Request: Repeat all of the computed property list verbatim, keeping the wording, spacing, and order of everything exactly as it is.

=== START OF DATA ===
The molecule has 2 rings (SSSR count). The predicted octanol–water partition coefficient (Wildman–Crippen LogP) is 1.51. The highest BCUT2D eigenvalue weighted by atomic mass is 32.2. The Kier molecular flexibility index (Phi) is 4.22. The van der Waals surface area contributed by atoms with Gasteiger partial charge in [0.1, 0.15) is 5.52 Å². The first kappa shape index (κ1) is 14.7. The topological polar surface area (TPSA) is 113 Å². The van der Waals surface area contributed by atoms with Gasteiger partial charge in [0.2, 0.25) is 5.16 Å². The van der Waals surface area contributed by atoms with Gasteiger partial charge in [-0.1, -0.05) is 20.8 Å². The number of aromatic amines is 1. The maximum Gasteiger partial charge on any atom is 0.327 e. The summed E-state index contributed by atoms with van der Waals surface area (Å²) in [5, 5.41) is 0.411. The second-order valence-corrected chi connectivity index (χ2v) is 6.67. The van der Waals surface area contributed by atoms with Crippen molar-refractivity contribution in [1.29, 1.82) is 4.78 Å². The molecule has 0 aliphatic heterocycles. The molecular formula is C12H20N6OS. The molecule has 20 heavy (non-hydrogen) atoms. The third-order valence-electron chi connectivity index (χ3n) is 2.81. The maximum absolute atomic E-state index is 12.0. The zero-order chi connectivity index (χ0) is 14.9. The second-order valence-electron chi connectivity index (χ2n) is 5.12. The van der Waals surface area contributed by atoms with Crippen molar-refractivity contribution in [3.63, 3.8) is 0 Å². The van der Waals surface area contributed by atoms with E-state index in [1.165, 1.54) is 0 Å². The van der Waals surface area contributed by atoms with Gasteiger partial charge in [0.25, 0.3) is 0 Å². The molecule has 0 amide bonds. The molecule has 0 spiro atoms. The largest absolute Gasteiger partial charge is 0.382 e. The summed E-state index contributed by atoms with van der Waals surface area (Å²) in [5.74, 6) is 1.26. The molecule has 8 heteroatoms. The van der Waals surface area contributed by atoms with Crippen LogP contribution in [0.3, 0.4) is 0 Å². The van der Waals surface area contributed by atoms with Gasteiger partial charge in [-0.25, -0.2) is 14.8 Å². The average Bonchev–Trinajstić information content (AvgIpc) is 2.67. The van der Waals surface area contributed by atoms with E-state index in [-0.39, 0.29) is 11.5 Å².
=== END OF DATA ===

The molecule has 2 rings (SSSR count). The predicted octanol–water partition coefficient (Wildman–Crippen LogP) is 1.51. The highest BCUT2D eigenvalue weighted by atomic mass is 32.2. The Kier molecular flexibility index (Phi) is 4.22. The van der Waals surface area contributed by atoms with Gasteiger partial charge in [0.1, 0.15) is 5.52 Å². The first kappa shape index (κ1) is 14.7. The topological polar surface area (TPSA) is 113 Å². The van der Waals surface area contributed by atoms with Gasteiger partial charge in [0.2, 0.25) is 5.16 Å². The van der Waals surface area contributed by atoms with Gasteiger partial charge in [-0.1, -0.05) is 20.8 Å². The number of aromatic amines is 1. The maximum Gasteiger partial charge on any atom is 0.327 e. The summed E-state index contributed by atoms with van der Waals surface area (Å²) in [5, 5.41) is 0.411. The second-order valence-corrected chi connectivity index (χ2v) is 6.67. The van der Waals surface area contributed by atoms with Crippen molar-refractivity contribution in [1.29, 1.82) is 4.78 Å². The molecule has 0 aliphatic heterocycles. The molecular formula is C12H20N6OS. The molecule has 20 heavy (non-hydrogen) atoms. The third-order valence-electron chi connectivity index (χ3n) is 2.81. The maximum absolute atomic E-state index is 12.0. The zero-order chi connectivity index (χ0) is 14.9. The second-order valence-electron chi connectivity index (χ2n) is 5.12. The van der Waals surface area contributed by atoms with Crippen molar-refractivity contribution in [3.63, 3.8) is 0 Å². The van der Waals surface area contributed by atoms with E-state index in [1.165, 1.54) is 0 Å². The van der Waals surface area contributed by atoms with Gasteiger partial charge in [0.25, 0.3) is 0 Å². The molecule has 0 amide bonds. The molecule has 0 spiro atoms. The largest absolute Gasteiger partial charge is 0.382 e. The summed E-state index contributed by atoms with van der Waals surface area (Å²) in [5.74, 6) is 1.26. The molecule has 8 heteroatoms. The van der Waals surface area contributed by atoms with Crippen LogP contribution in [0.3, 0.4) is 0 Å². The van der Waals surface area contributed by atoms with Gasteiger partial charge in [-0.25, -0.2) is 14.8 Å². The average Bonchev–Trinajstić information content (AvgIpc) is 2.67. The van der Waals surface area contributed by atoms with E-state index in [-0.39, 0.29) is 11.5 Å².